Eventually, Lewis never felt he was going to get a fair shot. “Man, I never felt right every time I got on that plane,” he explained. “No one, wherever I’m going, they not gonna let me play. ‘Cause I mean, I know that they blackballed me. But I had to go. To fulfill the bargain. And it was bullshit and I knew it. But I had to go because everybody would have said, ‘He didn’t even go’.

“Look, when I was at San Antonio, I asked, ‘Do I have a chance to play?’ You know, if it’s a blackball thing, let me know. I don’t wanna waste my time. I have a family at home, I’m worried about my kids. Do I have a chance to make this team? You know I’m better than everybody on this team.

“[The coach said], ‘Yeah, Ray, well, you know, what I mean, we have Ice…, Johnny Moore…’ It was like, ‘We have this, we have that. But you can stay and play against your old team.’ I said, ‘Man, give me my ticket.’ You know, what I’m supposed to do? I’m there to play ball. But he gave my a hint to tell me that, ‘Yeah, you are being blackballed.'”

For over a month, I mentioned the blackball issue to everyone else I talked to who knew anything about the NBA. Everyone denied such a thing existed. As Pat Williams said, “We’d sign Atilla the Hun if we thought he could play.” Ray said he never left a camp on his own, but his behavior seemed a lot like a guy who breaks up with his girlfriend before she can really break up with him. As his old coach Bob Miller put it, he would usually find a reason to leave, so “He [wouldn’t] have to face the thought of getting cut.”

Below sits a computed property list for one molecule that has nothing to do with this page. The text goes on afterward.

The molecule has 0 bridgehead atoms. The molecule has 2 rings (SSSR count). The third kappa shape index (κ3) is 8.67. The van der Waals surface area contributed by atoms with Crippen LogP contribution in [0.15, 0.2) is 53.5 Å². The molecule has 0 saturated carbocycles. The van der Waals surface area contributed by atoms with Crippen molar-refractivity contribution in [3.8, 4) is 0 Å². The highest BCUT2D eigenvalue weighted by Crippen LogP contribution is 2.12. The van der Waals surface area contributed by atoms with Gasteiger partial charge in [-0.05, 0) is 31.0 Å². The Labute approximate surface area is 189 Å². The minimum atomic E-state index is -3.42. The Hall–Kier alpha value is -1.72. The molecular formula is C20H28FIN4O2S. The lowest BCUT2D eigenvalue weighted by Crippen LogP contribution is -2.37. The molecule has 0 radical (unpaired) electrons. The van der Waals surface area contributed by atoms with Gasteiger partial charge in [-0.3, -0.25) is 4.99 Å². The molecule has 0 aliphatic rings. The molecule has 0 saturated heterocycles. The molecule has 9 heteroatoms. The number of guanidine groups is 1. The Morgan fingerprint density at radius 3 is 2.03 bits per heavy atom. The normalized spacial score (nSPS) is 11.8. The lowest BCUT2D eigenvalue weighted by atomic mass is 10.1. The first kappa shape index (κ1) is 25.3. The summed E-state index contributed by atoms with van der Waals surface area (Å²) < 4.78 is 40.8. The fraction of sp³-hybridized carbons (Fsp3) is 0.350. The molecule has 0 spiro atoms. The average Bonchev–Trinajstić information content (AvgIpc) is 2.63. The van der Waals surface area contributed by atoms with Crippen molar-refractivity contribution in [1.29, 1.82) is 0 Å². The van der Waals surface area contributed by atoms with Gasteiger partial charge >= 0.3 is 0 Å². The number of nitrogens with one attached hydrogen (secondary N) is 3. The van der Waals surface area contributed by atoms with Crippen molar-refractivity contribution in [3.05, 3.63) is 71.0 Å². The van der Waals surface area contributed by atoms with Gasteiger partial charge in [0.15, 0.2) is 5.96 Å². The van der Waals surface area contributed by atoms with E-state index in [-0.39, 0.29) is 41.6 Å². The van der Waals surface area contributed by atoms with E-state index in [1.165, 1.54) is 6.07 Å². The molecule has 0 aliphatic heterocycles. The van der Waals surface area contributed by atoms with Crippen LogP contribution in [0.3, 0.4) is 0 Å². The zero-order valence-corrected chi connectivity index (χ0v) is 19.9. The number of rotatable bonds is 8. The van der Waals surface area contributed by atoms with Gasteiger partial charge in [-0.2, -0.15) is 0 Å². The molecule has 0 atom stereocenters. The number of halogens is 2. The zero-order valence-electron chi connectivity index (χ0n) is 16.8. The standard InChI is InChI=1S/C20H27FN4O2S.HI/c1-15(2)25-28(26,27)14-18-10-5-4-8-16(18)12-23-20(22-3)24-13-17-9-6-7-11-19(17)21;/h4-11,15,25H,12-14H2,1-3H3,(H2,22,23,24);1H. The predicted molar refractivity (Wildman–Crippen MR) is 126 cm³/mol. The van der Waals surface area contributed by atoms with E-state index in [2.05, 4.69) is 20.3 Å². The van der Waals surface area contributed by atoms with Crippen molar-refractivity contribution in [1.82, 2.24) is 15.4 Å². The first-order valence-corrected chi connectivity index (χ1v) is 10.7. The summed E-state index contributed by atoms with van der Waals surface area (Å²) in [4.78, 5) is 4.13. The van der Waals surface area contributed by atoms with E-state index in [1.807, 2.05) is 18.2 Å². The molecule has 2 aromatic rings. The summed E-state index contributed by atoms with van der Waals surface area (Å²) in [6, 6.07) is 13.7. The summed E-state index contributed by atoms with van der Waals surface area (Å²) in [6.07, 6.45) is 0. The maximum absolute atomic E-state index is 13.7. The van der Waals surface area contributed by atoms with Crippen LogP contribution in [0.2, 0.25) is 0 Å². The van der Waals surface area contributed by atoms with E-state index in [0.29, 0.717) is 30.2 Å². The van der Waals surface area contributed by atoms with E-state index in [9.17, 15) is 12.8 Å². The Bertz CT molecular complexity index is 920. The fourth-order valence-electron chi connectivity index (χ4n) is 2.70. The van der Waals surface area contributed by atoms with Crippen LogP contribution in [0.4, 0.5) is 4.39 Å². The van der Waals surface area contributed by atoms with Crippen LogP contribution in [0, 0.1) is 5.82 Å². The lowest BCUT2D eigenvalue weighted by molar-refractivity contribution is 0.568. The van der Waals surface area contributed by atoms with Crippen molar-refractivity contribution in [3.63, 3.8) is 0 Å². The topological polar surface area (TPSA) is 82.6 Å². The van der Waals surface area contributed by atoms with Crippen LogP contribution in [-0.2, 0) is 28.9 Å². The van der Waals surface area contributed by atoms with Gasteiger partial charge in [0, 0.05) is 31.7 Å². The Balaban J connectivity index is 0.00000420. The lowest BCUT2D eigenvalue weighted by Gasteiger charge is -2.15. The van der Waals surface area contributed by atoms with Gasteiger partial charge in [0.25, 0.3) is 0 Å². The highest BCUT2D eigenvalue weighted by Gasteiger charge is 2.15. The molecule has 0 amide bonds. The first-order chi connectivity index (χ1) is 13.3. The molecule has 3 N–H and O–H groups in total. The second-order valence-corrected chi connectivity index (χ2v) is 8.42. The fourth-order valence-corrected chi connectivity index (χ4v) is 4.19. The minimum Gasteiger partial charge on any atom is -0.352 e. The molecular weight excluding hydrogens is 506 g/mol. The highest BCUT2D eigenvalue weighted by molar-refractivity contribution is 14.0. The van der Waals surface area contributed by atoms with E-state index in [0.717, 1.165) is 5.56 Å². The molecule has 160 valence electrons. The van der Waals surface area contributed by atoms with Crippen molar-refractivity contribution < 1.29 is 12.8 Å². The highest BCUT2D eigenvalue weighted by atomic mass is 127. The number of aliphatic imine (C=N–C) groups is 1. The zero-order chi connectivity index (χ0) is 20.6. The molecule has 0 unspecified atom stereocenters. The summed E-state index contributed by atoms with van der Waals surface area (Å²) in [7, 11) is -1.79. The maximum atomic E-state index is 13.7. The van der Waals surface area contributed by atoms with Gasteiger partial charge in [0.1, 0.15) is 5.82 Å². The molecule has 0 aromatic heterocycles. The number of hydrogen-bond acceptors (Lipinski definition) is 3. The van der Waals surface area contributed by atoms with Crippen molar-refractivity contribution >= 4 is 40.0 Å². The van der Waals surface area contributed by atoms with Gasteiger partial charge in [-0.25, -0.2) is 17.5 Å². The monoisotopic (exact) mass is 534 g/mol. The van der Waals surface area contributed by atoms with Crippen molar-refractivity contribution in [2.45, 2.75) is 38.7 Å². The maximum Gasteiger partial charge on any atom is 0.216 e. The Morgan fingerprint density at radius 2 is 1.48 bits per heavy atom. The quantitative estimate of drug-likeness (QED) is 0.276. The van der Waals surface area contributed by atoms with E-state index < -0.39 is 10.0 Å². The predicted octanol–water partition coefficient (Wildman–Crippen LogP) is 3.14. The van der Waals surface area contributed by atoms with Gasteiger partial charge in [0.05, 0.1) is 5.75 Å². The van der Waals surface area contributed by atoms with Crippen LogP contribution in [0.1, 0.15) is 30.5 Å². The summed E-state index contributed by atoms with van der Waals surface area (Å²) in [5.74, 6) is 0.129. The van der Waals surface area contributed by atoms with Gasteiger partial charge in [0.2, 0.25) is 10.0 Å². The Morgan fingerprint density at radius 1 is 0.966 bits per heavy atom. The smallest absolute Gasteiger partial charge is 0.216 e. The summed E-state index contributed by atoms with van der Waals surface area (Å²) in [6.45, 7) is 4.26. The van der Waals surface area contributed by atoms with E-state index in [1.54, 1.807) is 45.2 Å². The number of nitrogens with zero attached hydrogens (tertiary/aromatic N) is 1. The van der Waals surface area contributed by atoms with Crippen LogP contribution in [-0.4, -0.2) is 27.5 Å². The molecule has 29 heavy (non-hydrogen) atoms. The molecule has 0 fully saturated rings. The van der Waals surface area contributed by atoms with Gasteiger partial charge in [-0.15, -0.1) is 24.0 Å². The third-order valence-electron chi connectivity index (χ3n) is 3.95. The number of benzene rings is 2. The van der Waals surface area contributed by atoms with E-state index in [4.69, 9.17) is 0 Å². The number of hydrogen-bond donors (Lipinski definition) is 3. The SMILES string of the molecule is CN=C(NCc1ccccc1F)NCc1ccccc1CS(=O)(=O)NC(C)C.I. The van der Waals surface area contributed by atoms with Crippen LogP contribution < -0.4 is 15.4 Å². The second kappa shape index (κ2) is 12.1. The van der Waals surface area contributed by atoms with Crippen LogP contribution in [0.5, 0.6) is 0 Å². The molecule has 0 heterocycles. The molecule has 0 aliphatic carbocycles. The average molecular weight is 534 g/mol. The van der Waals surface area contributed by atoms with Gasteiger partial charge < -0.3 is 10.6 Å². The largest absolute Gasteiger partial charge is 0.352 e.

Was there really a list? Raymond would be made at me for saying this, but I have my doubts.

However, I have no doubt Raymond Lewis was blackballed.

He was blackballed by every person who tried to make the most from his jump shot without helping him make the most of himself.

Raymond Lewis was blackballed by coaches willing to exploit his talent on the court without helping him grow off it.

He was blackballed by a team that let a nineteen-year-old kid negotiate his own contract. He was a teenager, practically a child. Someone should have put him in touch with an honest lawyer.